National Library of Medicine Drug Information Portal
      Medline Plus Health Information
    • Tretinoin(Brand name: Vesanoid®) Manufactured by Roche Pharmaceuticals
      FDA-approved indication: Induction of remission in patients with acute promyelocytic leukemia who are refractory to or unable to tolerate anthracycline based cytotoxic chemotherapeutic regimens.
      National Library of Medicine Drug Information Portal
      Medline Plus Health Information

    Organizations

    Support and advocacy groups can help you connect with other patients and families, and they can provide valuable services. Many develop patient-centered information and are the driving force behind research for better treatments and possible cures. They can direct you to research, resources, and services. Many organizations also have experts who serve as medical advisors or provide lists of doctors/clinics. Visit the group’s website or contact them to learn about the services they offer. Inclusion on this list is not an endorsement by GARD.

    Organizations Supporting this Disease

      Organizations Providing General Support

        Learn more

        These resources provide more information about this condition or associated symptoms. The in-depth resources contain medical and scientific language that may be hard to understand. You may want to review these resources with a medical professional.

        Where to Start

        • Genetics Home Reference (GHR) contains information on Acute promyelocytic leukemia. This website is maintained by the National Library of Medicine.
        • The National Cancer Institute provides the most current information on cancer for patients, health professionals, and the general public.

          In-Depth Information

          • Medscape Reference provides information on this topic. You may need to register to view the medical textbook, but registration is free.
          • The Monarch Initiative brings together data about this condition from humans and other species to help physicians and biomedical researchers. Monarch’s tools are designed to make it easier to compare the signs and symptoms (phenotypes) of different diseases and discover common features. This initiative is a collaboration between several academic institutions across the world and is funded by the National Institutes of Health. Visit the website to explore the biology of this condition.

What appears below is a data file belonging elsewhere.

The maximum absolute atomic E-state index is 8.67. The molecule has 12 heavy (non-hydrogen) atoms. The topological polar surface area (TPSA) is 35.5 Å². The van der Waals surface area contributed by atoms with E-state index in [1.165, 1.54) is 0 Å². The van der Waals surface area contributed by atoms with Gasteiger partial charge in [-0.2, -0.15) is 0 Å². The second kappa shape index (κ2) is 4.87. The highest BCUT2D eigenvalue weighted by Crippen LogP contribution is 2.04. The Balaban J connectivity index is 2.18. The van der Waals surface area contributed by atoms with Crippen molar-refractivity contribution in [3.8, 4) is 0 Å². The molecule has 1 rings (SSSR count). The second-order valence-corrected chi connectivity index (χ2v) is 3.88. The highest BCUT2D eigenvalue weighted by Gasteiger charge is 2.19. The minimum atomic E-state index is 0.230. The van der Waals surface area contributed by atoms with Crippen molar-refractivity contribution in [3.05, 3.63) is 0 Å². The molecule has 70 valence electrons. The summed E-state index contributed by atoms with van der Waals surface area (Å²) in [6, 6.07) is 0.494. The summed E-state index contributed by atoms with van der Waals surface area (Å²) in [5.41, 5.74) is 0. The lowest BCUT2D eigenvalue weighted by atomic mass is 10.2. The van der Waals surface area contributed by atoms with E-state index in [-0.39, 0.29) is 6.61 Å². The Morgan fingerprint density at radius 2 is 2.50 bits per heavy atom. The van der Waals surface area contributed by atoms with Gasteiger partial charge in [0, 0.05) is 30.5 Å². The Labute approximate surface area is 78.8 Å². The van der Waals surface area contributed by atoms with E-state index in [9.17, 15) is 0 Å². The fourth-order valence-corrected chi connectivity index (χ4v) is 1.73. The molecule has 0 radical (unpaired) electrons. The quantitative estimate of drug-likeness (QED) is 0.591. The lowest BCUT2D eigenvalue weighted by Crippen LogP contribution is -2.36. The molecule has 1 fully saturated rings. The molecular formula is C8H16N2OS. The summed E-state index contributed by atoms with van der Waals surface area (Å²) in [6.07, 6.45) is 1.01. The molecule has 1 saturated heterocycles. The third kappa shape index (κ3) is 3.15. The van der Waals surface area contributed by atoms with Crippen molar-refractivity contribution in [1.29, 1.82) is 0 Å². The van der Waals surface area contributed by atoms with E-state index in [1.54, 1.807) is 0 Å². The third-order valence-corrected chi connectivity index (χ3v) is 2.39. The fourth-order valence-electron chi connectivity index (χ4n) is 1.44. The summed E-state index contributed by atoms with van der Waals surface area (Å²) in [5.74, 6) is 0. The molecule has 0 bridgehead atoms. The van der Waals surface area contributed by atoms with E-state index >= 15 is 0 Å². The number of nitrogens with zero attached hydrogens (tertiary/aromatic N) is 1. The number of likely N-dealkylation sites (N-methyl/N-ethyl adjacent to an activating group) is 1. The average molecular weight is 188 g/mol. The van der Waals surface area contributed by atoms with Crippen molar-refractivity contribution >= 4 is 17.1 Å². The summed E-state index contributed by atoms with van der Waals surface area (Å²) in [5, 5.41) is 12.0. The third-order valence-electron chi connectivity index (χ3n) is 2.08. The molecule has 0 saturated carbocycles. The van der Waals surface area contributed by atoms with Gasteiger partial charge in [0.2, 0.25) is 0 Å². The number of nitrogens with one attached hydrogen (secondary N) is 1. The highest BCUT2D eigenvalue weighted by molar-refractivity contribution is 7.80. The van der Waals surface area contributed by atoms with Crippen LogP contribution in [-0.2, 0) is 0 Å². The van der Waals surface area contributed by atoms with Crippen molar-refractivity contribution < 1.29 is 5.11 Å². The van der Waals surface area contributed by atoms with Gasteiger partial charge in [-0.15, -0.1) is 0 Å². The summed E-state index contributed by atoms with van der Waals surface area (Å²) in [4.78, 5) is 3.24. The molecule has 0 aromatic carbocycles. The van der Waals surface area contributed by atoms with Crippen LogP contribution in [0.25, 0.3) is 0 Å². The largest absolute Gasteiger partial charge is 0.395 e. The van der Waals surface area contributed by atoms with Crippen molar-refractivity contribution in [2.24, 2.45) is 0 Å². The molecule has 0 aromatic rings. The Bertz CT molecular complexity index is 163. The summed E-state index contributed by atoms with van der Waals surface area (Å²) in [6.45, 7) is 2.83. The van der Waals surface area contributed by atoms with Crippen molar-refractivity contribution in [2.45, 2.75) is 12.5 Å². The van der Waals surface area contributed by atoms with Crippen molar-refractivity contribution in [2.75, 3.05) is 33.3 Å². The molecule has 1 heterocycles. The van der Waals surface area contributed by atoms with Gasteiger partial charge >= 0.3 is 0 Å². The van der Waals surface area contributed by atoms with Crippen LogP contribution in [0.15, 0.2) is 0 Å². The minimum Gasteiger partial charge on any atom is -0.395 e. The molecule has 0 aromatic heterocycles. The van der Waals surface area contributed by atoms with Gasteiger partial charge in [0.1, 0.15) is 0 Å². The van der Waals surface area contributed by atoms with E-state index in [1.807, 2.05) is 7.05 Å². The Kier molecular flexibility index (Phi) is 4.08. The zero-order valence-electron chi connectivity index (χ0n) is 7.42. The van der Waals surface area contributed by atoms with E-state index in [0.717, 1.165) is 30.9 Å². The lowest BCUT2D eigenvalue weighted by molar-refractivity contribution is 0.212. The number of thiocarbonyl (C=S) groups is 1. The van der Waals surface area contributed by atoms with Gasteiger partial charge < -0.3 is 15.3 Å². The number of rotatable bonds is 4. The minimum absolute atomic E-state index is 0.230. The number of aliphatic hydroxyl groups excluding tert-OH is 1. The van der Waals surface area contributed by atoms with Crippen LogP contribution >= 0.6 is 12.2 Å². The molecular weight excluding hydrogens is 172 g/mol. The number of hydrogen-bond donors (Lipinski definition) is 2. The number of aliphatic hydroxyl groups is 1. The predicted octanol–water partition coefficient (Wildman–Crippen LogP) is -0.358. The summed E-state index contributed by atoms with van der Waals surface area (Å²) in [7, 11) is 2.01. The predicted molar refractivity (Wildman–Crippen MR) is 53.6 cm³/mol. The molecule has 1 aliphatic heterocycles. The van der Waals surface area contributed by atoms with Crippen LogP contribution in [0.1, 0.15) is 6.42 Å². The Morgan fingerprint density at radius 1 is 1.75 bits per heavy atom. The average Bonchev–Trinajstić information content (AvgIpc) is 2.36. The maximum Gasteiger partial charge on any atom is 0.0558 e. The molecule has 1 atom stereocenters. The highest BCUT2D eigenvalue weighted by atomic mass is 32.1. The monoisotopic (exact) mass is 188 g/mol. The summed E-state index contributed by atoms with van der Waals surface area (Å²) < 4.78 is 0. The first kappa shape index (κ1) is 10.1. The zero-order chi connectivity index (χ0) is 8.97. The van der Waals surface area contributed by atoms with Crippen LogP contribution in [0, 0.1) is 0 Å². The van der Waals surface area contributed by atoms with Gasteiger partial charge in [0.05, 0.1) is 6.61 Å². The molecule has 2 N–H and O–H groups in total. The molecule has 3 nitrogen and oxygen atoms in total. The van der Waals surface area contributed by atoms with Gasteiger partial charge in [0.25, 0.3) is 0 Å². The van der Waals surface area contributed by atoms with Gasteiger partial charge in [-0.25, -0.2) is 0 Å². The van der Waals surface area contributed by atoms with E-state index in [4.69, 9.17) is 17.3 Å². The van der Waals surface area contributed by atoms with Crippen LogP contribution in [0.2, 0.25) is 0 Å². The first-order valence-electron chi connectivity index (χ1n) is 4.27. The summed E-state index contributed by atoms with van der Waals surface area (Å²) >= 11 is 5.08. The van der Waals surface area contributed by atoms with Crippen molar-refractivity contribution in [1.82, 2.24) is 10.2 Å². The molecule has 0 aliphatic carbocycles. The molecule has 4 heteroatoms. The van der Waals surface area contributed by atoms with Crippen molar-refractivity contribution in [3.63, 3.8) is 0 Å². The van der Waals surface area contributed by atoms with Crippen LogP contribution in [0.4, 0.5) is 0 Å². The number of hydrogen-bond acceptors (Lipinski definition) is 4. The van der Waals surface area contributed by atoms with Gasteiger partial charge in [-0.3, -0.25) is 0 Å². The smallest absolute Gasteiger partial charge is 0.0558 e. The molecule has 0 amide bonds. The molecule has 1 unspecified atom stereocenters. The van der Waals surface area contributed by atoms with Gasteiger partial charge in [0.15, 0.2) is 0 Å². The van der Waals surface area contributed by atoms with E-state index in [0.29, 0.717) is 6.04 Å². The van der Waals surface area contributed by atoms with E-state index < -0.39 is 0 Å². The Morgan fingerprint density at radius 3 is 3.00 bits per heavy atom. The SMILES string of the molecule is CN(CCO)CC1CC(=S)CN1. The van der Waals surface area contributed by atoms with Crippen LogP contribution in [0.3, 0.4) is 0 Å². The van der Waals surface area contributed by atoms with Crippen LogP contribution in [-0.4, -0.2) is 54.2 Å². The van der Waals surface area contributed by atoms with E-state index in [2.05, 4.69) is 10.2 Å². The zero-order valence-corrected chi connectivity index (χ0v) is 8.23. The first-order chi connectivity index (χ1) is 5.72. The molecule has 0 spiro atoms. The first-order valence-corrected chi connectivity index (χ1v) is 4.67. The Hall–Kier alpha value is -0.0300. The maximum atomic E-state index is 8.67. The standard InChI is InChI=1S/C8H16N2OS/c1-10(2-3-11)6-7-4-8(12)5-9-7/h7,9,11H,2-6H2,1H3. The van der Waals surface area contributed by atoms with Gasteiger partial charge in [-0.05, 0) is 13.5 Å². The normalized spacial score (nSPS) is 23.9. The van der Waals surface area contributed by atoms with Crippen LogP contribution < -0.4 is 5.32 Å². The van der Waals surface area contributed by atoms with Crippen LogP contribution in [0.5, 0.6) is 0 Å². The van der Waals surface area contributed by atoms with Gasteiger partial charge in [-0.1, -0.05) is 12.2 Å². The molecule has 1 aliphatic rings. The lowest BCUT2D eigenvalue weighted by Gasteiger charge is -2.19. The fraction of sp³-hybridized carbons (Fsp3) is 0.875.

• Online Mendelian Inheritance in Man (OMIM) is a catalog of human genes and genetic disorders. Each entry has a summary of related medical articles. It is meant for health care professionals and researchers. OMIM is maintained by Johns Hopkins University School of Medicine. 
          • Orphanet is a European reference portal for information on rare diseases and orphan drugs. Access to this database is free of charge.
          • PubMed is a searchable database of medical literature and lists journal articles that discuss Acute promyelocytic leukemia. Click on the link to view a sample search on this topic.

            References

            1. General Information About Adult Myeloid Leukemia. National Cancer Institute (NCI). July 28, 2016; https://www.cancer.gov/cancertopics/pdq/treatment/adultAML/Patient#Keypoint2.
            2. Acute promyelocytic leukemia. Genetics Home Reference (GHR). April 2011; https://ghr.nlm.nih.gov/condition/acute-promyelocytic-leukemia.
            3. Iacoboni G, Sanz M. Acute promyelocytic leukemia. Orphanet. July 2014; https://www.orpha.net/consor/cgi-bin/OC_Exp.php?lng=en&Expert=520.
            4. Adult Acute Myeloid Leukemia Treatment (PDQ®)–Patient Version. National Cancer Institute. July 28, 2016; https://www.cancer.gov/types/leukemia/patient/adult-aml-treatment-pdq#section/all.
            5. Predictive Testing. Genetic Alliance UK. July 21, 2016; https://www.geneticalliance.org.uk/information/services-and-testing/predictive-testing/.
            6. Treatment of acute promyelocytic (M3) leukemia. American Cancer Society. December 9, 2014; https://www.cancer.org/cancer/acute-myeloid-leukemia/treating/m3-leukemia.html.
            7. What if the leukemia doesn`t respond or comes back after treatment?. American Cancer Society. December 9, 2014; https://www.cancer.org/cancer/acute-myeloid-leukemia/treating/recurrence.html.
            8. Kotiah SD, Besa EC. Acute Promyelocytic Leukemia. Medscape. May 7, 2015; https://emedicine.medscape.com/article/1495306-overview.